Pyongyang has terminated the 2018 Comprehensive Military Agreement with Seoul in response to South Korea’s decision to suspend a part of the agreement due to North Korea’s satellite launch on Tuesday, North Korea announced on Thursday
The 2018 agreement laid down a number of measures that would lower military tensions and accidental military clashes between the two sides. Among them included the dismantling of guard posts along the Demilitarized Zone, a no-fly zone along the DMZ, the cessation of live fire artillery drills and field exercises above the regiment level and above within three miles of the Military Demarcation Line, with a similar ban on live fire and maritime maneuvers exercise along the maritime borders in the East and West Sea and a ban tactical live-fire drills involving fixed-wing aircraft, including the firing of air-to-ground guided weapons within the designated no-fly zones in the eastern and western regions of the MDL.
On Wednesday, in response to North Korea’s satellite launch, South Korea announced it would suspend Article 1, Paragraph 3 of the agreement and that aerial reconnaissance and surveillance along the demarcation line would be restored. North Korea had been informed of the suspension, officials said.
“Those of the ‘Republic of Korea’ can never evade the responsibility for scrapping the north-south military agreement and must pay dearly for it,” North Korea’s Ministry of National Defence said in a statement on Thursday. In the statement, the North Korean MND said that North Korea’s launch of a military reconnaissance satellite was a legitimate and just exercise of sovereignty to closely monitor its enemies’ various military moves around the Korean peninsula.
“Nonetheless, the political and military gangsters of the Republic of Korea have gone extremely hysterical with confrontation, labeling the legal right of the Democratic People’s Republic of Korea as a violation of U.N., ‘resolutions’ and ‘illegal action’, ” reads the statement.
The North Korean MND said that from now on, the North Korean military would not be bound by the CMA and would restore all military activities halted under the agreement.
“We will withdraw the military steps, taken to prevent military tension and conflict in all spheres, including ground, sea and air, and deploy more powerful armed forces and new-type military hardware in the region along the Military Demarcation Line,” reads the statement.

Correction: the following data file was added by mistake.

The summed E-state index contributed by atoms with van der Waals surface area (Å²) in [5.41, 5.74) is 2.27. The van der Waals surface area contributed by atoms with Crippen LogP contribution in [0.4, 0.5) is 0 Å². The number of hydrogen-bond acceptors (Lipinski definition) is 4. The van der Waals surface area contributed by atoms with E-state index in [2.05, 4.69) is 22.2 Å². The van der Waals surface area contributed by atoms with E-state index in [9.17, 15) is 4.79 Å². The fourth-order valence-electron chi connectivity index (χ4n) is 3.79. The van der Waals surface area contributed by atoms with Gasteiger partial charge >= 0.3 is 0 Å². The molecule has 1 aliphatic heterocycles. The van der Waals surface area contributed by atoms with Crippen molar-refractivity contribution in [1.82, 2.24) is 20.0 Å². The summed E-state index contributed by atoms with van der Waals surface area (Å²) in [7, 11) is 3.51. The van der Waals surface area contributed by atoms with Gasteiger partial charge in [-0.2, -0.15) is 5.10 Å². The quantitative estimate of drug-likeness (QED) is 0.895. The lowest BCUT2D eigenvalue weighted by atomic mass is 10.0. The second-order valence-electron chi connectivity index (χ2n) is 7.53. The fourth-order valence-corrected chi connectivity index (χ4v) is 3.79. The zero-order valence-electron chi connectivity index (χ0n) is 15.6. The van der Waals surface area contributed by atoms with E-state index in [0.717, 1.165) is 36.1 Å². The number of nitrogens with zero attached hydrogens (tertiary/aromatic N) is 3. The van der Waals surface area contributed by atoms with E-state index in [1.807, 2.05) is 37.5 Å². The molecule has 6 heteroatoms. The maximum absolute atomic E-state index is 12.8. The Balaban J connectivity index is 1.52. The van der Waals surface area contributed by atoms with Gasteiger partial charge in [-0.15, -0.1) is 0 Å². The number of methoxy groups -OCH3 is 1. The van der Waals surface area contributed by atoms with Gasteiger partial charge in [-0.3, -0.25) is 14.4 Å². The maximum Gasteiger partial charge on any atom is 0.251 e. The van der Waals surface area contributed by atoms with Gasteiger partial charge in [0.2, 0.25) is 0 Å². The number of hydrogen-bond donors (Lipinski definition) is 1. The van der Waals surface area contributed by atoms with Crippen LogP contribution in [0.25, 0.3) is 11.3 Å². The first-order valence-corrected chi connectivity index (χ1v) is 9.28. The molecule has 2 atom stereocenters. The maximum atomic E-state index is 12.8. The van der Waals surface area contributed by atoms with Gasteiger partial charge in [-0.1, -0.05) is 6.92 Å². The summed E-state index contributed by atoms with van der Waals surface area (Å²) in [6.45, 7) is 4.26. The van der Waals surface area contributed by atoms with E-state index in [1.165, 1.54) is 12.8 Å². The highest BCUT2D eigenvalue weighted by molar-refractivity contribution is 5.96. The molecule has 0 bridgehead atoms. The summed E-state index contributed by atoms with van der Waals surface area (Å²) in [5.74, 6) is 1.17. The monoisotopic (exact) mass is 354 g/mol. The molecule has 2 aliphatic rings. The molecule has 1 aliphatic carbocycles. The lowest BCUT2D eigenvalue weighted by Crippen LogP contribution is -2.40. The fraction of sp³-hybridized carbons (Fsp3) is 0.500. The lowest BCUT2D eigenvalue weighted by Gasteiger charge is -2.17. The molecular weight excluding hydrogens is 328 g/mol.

“The DPRK armed forces will always maintain overwhelming and offensive posture and closely watch the enemy’s confrontation hysteria.”
In a parliamentary session on Thursday, South Korean Defense Minister Shin Won-sik warned that “If North Korea stages provocations under the pretext of the suspension, we will respond immediately, strongly and until the end,” according to a ROK MND press release. Shin’s comments were made after the North Korean announcement and during the parliamentary session he stated that North Korea’s launch a clear violation of the U.N. Security Council resolutions and a serious provocation against the international community, once again showing it has no will to abide by the military agreement, “In a situation where our military’s surveillance and reconnaissance is limited, North Korea is strengthening its surveillance and reconnaissance capabilities against us through military reconnaissance satellites,” Shin said.
He said South Korea’s partial suspension was an essential measure to protect people’s lives and safety and a corresponding response to North Korea’s provocation along with being a minimal defensive measure. At press time, the United States, ROK and Japan have not yet embarked on any deterrent demonstrations. It is expected that one will be carried out with carrier USS Carl Vinson (CVN-70) once the carrier wraps up its port visit in Busan, ROK. Chief of Naval Operations Adm. Lisa Franchetti and Master Chief Petty Officer of the Navy James Honea are currently in Japan and will head to South Korea next. On Wednesday the CNO met with Japan Defense Minister Minoru Kihara and the Chief of the Japan Maritime Self Defense Force (JMSDF), Admiral Ryo Sakai while on Thursday the CNO and MCPON celebrated thanksgiving with sailors on board carrier USS Ronald Reagan (CVN-76), currently docked in its homeport of Yokosuka, Japan.
Elsewhere China issued a brief statement on Thursday in regard to the U.S- Philippines joint patrol in the South China Sea, People’s Liberation Army (PLA) Southern Theatre Command spokesperson Col Tian Junli, PLAAF, stated that People’s Liberation Army Navy (PLAN) frigate CNS Yuncheng (571) had been conducting routine patrols in the South China Sea since Tuesday, “during this period, the Philippines co-opted external forces to patrol the South China Sea, stir up trouble and hype it up, undermining regional peace and stability and violating the spirit of the Declaration on the Conduct of Parties in the South China Sea. The troops in the theater maintain a high degree of vigilance, resolutely defend national sovereignty, security and maritime rights and interests, and resolutely maintain peace and stability in the South China Sea,” read the statement.
The statement was likely in response to reports on Wednesday by embarked Philippine media on board a U.S. Navy P-8A Poseidon taking part in the patrol, who reported that during the flight a PLAN frigate was sighted in the Philippines Exclusive Economic Zone shadowing the joint patrol along with a Y-9 aircraft.
A Navy release on the patrol stated that littoral combat ship USS Gabrielle Giffords (LCS-10) and a P-8A Poseidon of Patrol Squadron (VP) 8 was participating in the maritime cooperative activity (MCA) alongside Philippine Navy frigate Jose Rizal (FF-150), corvette BRP Conrado Yap (PS-39) and offshore patrol vessel BRP Gregorio del Pilar (PS-15) (ex-USCGC Hamilton (WHEC-715)) and two FA-50 fighters and an A-29B Super Tucano light attack aircraft of the Philippine Air Force.